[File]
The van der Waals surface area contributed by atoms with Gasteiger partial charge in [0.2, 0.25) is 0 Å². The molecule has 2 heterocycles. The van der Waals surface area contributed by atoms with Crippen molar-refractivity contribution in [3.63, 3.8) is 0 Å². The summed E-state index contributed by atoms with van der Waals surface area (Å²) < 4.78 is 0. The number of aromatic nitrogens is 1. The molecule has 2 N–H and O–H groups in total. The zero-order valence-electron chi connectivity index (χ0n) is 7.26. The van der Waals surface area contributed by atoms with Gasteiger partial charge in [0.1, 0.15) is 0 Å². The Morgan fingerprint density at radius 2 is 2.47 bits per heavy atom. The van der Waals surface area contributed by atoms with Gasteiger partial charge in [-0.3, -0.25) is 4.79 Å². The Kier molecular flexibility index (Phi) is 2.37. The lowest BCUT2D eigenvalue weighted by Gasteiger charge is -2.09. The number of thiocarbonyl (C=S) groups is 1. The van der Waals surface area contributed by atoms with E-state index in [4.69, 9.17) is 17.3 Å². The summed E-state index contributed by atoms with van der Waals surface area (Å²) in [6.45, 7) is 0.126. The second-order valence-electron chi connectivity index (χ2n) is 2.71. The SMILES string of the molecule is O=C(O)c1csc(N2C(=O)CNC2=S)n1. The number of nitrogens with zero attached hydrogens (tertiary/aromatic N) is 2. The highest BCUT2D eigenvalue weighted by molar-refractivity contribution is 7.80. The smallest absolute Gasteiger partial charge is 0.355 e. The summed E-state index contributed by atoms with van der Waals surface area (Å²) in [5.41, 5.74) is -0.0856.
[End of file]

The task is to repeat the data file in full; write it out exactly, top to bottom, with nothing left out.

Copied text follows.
The van der Waals surface area contributed by atoms with Gasteiger partial charge in [0.2, 0.25) is 0 Å². The molecule has 2 heterocycles. The van der Waals surface area contributed by atoms with Crippen molar-refractivity contribution in [3.63, 3.8) is 0 Å². The summed E-state index contributed by atoms with van der Waals surface area (Å²) < 4.78 is 0. The number of aromatic nitrogens is 1. The molecule has 2 N–H and O–H groups in total. The zero-order valence-electron chi connectivity index (χ0n) is 7.26. The van der Waals surface area contributed by atoms with Gasteiger partial charge in [0.1, 0.15) is 0 Å². The Morgan fingerprint density at radius 2 is 2.47 bits per heavy atom. The van der Waals surface area contributed by atoms with Gasteiger partial charge in [-0.3, -0.25) is 4.79 Å². The Kier molecular flexibility index (Phi) is 2.37. The lowest BCUT2D eigenvalue weighted by Gasteiger charge is -2.09. The number of thiocarbonyl (C=S) groups is 1. The van der Waals surface area contributed by atoms with E-state index in [4.69, 9.17) is 17.3 Å². The summed E-state index contributed by atoms with van der Waals surface area (Å²) in [6.45, 7) is 0.126. The second-order valence-electron chi connectivity index (χ2n) is 2.71. The SMILES string of the molecule is O=C(O)c1csc(N2C(=O)CNC2=S)n1. The number of nitrogens with zero attached hydrogens (tertiary/aromatic N) is 2. The highest BCUT2D eigenvalue weighted by molar-refractivity contribution is 7.80. The smallest absolute Gasteiger partial charge is 0.355 e. The summed E-state index contributed by atoms with van der Waals surface area (Å²) in [5.41, 5.74) is -0.0856.